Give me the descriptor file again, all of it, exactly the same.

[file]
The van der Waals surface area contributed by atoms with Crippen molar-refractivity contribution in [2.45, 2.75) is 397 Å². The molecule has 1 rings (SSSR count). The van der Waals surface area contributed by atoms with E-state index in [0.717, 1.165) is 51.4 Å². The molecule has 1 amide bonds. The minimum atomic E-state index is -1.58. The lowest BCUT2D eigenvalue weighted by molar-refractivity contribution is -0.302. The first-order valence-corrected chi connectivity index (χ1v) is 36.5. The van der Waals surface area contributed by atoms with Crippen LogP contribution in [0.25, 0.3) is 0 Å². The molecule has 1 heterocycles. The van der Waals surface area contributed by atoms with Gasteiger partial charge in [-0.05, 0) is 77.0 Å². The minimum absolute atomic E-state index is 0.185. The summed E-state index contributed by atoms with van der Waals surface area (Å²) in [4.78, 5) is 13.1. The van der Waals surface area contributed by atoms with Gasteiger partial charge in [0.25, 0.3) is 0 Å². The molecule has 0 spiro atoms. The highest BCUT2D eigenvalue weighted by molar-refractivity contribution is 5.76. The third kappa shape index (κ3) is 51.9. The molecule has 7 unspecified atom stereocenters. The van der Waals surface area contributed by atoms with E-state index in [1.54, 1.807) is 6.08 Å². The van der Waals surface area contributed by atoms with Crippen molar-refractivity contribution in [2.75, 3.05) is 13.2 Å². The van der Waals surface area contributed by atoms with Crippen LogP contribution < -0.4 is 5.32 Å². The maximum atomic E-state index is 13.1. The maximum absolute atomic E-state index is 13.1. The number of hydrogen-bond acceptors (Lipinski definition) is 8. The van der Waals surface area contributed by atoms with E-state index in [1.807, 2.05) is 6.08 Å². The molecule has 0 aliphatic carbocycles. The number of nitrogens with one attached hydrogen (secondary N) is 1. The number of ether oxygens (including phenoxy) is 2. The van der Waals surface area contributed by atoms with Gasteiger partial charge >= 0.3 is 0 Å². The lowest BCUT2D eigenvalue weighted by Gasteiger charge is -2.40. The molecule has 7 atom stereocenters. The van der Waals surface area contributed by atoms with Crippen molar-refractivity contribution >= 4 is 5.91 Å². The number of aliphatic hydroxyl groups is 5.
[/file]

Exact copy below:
The van der Waals surface area contributed by atoms with Crippen molar-refractivity contribution in [2.45, 2.75) is 397 Å². The molecule has 1 rings (SSSR count). The van der Waals surface area contributed by atoms with E-state index in [0.717, 1.165) is 51.4 Å². The molecule has 1 amide bonds. The minimum atomic E-state index is -1.58. The lowest BCUT2D eigenvalue weighted by molar-refractivity contribution is -0.302. The first-order valence-corrected chi connectivity index (χ1v) is 36.5. The van der Waals surface area contributed by atoms with Crippen LogP contribution in [0.25, 0.3) is 0 Å². The molecule has 1 heterocycles. The van der Waals surface area contributed by atoms with Gasteiger partial charge in [-0.05, 0) is 77.0 Å². The minimum absolute atomic E-state index is 0.185. The summed E-state index contributed by atoms with van der Waals surface area (Å²) in [4.78, 5) is 13.1. The van der Waals surface area contributed by atoms with Gasteiger partial charge in [0.25, 0.3) is 0 Å². The molecule has 0 spiro atoms. The highest BCUT2D eigenvalue weighted by molar-refractivity contribution is 5.76. The third kappa shape index (κ3) is 51.9. The molecule has 7 unspecified atom stereocenters. The van der Waals surface area contributed by atoms with E-state index in [1.54, 1.807) is 6.08 Å². The van der Waals surface area contributed by atoms with Crippen molar-refractivity contribution in [2.75, 3.05) is 13.2 Å². The van der Waals surface area contributed by atoms with Crippen LogP contribution < -0.4 is 5.32 Å². The maximum atomic E-state index is 13.1. The maximum absolute atomic E-state index is 13.1. The number of hydrogen-bond acceptors (Lipinski definition) is 8. The van der Waals surface area contributed by atoms with E-state index in [1.807, 2.05) is 6.08 Å². The molecule has 0 aliphatic carbocycles. The number of nitrogens with one attached hydrogen (secondary N) is 1. The number of ether oxygens (including phenoxy) is 2. The van der Waals surface area contributed by atoms with Gasteiger partial charge >= 0.3 is 0 Å². The lowest BCUT2D eigenvalue weighted by Gasteiger charge is -2.40. The molecule has 7 atom stereocenters. The van der Waals surface area contributed by atoms with Crippen molar-refractivity contribution >= 4 is 5.91 Å². The number of aliphatic hydroxyl groups is 5.